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Last thoughts on Nahant

Okay, finally, I’m going to get back to reality New England rather than Niwe Englaland, and to Massachussets rather than Byzantine Battleships.

On our visit this summer, Martha and I wandered about Marblehead a bit more. Finally, we realized we were hungry. We grabbed lunch at a local restaurant and then drove back to the B&B in Nahant. After that, we had a rest and then, about an hour later. we went out and stood on the patio where we could look down on the town.

Once again, the sky was cloudy. Evening was working its way towards us. There were no rainbows this time, but, on the other hand, there was a lovely cool breeze. We poured ourselves a glass of wine and stood and watched while the sky grew dark, and somewhere behind us, on the other side of the town, the sun sank below the rim of the earth.

About the photos: Two today. First, a view from Bailey Hill Park. If you look at the horizon, you can just barely make out Boston’s towers in the distance.

It was then...while the sky darkened, and the weather got a little cool...that I realized a few more things about Nahant, that curious city by the sea.

Nahant is many communities, some of them somewhat antithetical to one another. First, it is a tourist town. The hotels and guest cottages prove that. Yet, also, somehow, it isn’t. As I said before, tourists are permitted here. But they aren’t catered to. You may enjoy your time, and be welcome. But there will be no souvenir stores or t-shirt shops. You will find no examples of shell “art,” with frogs and pigs made in China from clams and cockles with glue guns.

Second, by like token, there is an hint of artist colony here--at least, if you consider some of the more well-paid creative professions artistry, and I do. The architects and designers and, probably film makers which you can find here...albeit behind the scenes...give it that air. Though, of course, it is hidden. The celebs don’t want too much attention, so they don’t stand out.

Third, there is also a hint of Gold Coast here--the lawyers (like at least one of our hosts), the CEOs, fund managers, these and others give the place the pleasant scent of money. But if the artists are hard to see...the money is invisible. These people did not move to the island to be seen. And believe me, they aren’t seen, unless you look very closely, indeed.

But, fourth, and maybe most of all, it is a big city neighborhood. It may be an island (okay, a peninsula) but you could have airlifted it straight from Roxbury or, even, I suppose, Rhode Island’s Pawtucket. It is that sort of place...with the warmth and the problems that come with it.

That last part struck me as I was standing there and I realized I could hear voices from below. Basically, from that little balcony, you could pick up seemingly every word spoken in the backyards and front porches on the houses below. As in most city neighborhoods, there was no great distinction between private life and public theater.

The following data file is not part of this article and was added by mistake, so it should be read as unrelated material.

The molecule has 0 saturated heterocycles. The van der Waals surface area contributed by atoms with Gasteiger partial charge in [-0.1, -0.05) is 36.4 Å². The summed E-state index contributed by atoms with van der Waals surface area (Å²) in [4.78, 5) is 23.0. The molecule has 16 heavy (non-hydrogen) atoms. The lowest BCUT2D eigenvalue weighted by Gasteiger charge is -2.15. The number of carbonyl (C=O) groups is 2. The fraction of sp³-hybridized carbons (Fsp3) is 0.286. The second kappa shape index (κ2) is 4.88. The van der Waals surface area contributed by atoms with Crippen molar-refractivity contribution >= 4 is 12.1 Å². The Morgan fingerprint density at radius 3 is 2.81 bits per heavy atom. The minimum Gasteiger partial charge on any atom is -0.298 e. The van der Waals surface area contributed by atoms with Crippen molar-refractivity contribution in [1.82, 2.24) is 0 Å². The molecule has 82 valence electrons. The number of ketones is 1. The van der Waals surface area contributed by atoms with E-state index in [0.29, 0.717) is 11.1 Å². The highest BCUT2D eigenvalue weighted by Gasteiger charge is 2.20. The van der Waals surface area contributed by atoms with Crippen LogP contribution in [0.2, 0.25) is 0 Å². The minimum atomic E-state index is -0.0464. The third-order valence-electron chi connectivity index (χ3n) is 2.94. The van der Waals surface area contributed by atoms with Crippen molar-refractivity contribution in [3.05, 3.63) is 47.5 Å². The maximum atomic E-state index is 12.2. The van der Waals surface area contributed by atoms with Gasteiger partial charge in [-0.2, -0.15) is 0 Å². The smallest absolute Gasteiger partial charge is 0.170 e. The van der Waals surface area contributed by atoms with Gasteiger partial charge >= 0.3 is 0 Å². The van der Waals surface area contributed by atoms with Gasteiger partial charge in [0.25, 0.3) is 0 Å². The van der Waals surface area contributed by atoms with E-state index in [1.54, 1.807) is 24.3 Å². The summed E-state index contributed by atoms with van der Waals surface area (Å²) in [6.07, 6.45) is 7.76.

Thus, I heard that night, from one direction an intense conversation between an adult daughter and her mother about a boyfriend. The mother’s boyfriend, that is. From another direction, there was a spat between a man and woman over finances. It ended, predictably, in reconciliation, a pledge to take better care of the expenses, and a passionate kiss. And, to the left, children played some complicated game that seemed to have something to do with space travel, light sabers, and dragons. I think there may have been superheroes involved as well, but, these days, between Thor and Wonder Woman and Superman, one never knows.

After a time, the growing dark and cold sent us inside. We finished up the bread, wine, and cheese left over from the day before. We read from our books and kindles, and then went to bed.

As I waited for sleep to come, I did have one last thought about Nahant. It was that we had been tolerated here. I mean, the people...the residents...had tolerated our presence. That was good of them. They didn’t have to.

It fact, it struck me, that our visit had felt a little like the times when I’d visited some of the more welcoming Indian pueblos when I was a boy. My mother taught in the town of Bernalillo, New Mexico. That meant that many of her students came from pueblos. That meant, too, that her students frequently invited her to feast days. That meant, finally, that as the adolescent in the family, I got taken along...because, um, if you get invited to a home during a pueblo feast, you darn well better eat something. And since my mother had lots of lots and lots of students...and got lots and lots of invites...well, *somebody* had to do all that eating. And, as the resident teenager, I was the only one in the family that could pull it off.

Anyway, when you went to those pueblos, you knew you stood out. You knew you were observed. You knew you were accepted, but as a visitor. You were welcome, and you knew you were safe, but you also knew that if you did something stupid...or unforgivably rude... you could get into a bit of trouble

Well, that’s how Nahant felt to me. Not dangerous, not entirely unwelcoming...however, you were seen, and there were limits. But... that was fine. So long as you did nothing out of line.

I have felt a lot less comfortable in a lot of other places.

Including, in some parts of the state that I currently call home.

But that’s a story for another day.

Second, a photo which, as per norm, has nothing to do with the story, but I happen to like it. This is from our trip to the Blanton Museum in Austin early this year. It shows Martha looking a bit bemused while her bizarre husband snaps a shot of her in front of a cavalry charge.


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Copyright©2023 Michael Jay Tucker

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